IS use eBay, PayPal to channel money to US

Federal Bureau of Investigation has reportedly unmasked a global financial network, which was used by a senior Isis operative to fund terror activities in the United States - under the cover of bogus eBay purchases.

The recently unsealed FBI affidavit, filed in federal court in Baltimore, alleges that Elshinawy was part of a global network stretching from Britain to Bangladesh that used similar schemes to fund Islamic State and was directed by a now-dead senior ISIS figure in Syria, Siful Sujan.

An American-born ISIS operative in his 30s was arrested past year in Maryland when investigators uncovered the eBay terror scheme, according to The Wall Street Journal.

"The government had alleged in a 2016 indictment that the American suspect, Mohamed Elshinawy, pledged allegiance to Islamic State and had pretended to sell computer printers on eBay as a cover to receive payments through PayPal, potentially to fund terror attacks".

Some of the key players in the alleged network, which also bought military-grade surveillance equipment that could be used for aerial targeting, were arrested or killed in a coordinated global sweep in December 2015.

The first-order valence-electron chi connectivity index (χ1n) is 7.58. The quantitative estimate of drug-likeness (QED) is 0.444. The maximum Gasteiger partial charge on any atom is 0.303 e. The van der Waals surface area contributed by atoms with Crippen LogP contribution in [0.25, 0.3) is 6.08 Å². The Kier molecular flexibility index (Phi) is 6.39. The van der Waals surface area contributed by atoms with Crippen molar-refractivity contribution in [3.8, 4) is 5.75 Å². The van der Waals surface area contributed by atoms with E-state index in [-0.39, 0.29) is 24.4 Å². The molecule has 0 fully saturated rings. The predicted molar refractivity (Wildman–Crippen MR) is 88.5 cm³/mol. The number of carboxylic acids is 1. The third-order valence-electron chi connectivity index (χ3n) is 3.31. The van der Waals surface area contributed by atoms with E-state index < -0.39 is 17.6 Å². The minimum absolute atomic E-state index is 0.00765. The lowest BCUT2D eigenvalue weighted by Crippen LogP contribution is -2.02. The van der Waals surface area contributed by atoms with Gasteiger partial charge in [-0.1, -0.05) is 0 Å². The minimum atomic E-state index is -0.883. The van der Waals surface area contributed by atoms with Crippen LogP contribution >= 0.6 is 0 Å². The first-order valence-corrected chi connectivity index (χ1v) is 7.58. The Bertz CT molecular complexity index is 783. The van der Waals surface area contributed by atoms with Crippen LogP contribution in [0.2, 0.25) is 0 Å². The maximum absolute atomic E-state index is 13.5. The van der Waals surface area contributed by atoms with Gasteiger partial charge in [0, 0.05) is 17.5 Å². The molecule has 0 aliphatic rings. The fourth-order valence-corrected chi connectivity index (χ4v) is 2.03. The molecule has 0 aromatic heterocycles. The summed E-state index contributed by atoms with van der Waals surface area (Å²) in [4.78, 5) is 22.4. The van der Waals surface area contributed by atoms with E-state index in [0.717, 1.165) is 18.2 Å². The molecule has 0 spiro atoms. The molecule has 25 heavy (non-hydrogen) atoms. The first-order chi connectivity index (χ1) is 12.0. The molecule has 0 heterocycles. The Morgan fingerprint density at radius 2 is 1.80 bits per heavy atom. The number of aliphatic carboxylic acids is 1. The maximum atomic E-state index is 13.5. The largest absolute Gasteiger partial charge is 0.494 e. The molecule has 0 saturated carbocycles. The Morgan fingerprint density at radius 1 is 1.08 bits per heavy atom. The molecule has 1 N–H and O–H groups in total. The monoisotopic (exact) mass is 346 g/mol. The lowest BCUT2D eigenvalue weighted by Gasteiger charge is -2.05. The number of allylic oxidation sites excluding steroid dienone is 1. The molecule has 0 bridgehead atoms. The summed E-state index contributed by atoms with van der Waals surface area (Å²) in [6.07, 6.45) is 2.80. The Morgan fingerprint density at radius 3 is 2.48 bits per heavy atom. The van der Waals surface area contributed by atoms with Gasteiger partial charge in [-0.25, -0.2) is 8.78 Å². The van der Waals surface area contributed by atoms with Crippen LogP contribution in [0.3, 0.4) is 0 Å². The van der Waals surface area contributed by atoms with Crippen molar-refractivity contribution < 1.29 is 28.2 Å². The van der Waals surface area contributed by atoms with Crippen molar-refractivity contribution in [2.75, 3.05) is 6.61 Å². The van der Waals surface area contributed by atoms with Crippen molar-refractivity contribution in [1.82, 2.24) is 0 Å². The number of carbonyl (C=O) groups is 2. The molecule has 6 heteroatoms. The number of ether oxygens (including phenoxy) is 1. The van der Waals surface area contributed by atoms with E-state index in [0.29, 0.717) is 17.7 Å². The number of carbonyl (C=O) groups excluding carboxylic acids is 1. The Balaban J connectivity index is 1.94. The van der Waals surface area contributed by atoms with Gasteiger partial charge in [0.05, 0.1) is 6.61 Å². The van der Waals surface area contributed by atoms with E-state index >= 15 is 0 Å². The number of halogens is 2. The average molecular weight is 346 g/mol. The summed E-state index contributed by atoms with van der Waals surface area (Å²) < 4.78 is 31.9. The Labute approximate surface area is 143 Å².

Elshinawy admitted to investigators that he was told to use the funds for terror attacks in the USA, although he never carried one out. Those funds were used to buy a laptop, a cellphone, and a VPN to communicate with IS, according to the affidavit.

But after his arrest in December 2015, Elshinawy claimed that he never meant to carry out such an attack and was only trying to get money from ISIS, according to a release from the US Department of Justice.

Sujan was the former director of computer operations for ISIS, the affidavit said, and was killed by a U.S. drone strike in 2015.

Similarly, PayPal told the newspaper that their portal "invests significant resources" into reporting suspicious activity.

A statement from eBay said the company has "zero tolerance for criminal activity" on their site.

Elshinawy claims he did not plan to plan to carry out an attack, and he's now awaiting trial.



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